What is it about American dollars and art? First we have jewellery made out of it, then we get origami and now it's Mark Wagner's collages and reinterpretation of everyday objects -- in this case a broom.
For all of these artists, the goal is turning money into an art form -- which is an interesting twist, given that the art market is all about money.
Mark Wagner says that "the one dollar bill is the most ubiquitous piece of paper in America." His collages, meticulously created, are examining what else can be done with the almighty dollar.
He likes using the bills because they are made of such good material: sturdy linen stock, strong colours, nice decorations and lots of symbolism.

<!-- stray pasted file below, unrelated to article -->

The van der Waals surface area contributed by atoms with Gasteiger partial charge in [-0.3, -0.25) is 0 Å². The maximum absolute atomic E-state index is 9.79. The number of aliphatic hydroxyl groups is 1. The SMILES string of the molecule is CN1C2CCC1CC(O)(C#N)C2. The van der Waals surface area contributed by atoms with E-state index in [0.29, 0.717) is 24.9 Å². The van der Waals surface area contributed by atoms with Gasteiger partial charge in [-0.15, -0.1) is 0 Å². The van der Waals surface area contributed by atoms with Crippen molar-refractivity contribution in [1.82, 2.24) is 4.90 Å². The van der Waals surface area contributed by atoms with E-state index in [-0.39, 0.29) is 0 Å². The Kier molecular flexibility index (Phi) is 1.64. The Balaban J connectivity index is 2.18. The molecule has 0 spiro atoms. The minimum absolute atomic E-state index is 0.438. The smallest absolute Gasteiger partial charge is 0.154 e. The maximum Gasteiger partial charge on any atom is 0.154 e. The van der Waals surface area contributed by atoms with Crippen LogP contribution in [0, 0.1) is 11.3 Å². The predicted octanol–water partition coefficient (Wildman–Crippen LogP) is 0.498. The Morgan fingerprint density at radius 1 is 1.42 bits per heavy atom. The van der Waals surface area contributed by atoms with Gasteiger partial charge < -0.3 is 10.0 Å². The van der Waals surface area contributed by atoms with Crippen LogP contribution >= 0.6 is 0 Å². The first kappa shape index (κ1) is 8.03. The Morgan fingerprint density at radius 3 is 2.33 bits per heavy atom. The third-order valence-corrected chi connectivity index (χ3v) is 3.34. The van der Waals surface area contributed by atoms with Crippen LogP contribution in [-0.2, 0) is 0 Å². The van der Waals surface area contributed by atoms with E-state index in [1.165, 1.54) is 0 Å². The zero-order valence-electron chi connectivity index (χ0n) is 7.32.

In his work the bills are transformed into pictures of people, plants, scenes, faces and the Statue of Liberty. By using glue and a sharp blade, he can reproduce the effects of tapestry, painting, mosaics and engravings. He turns the familiar into something foreign, and vice versa.
He says that he has a "tendency toward meticulous production and solid graphic presentation. Usually fantastical, occasional surreal, and often interdisciplinary -- I am satisfied only when concept and craft meet on equally firm footing."
Whether it be George Washington, the Statue of Liberty, or the famous American Gothic, these images make us question the cultural, social, political and symbolic roles that money plays in our society. What a fitting thought for a year occupied by Wall Street and for the coming week of rampant consumerism before Christmas.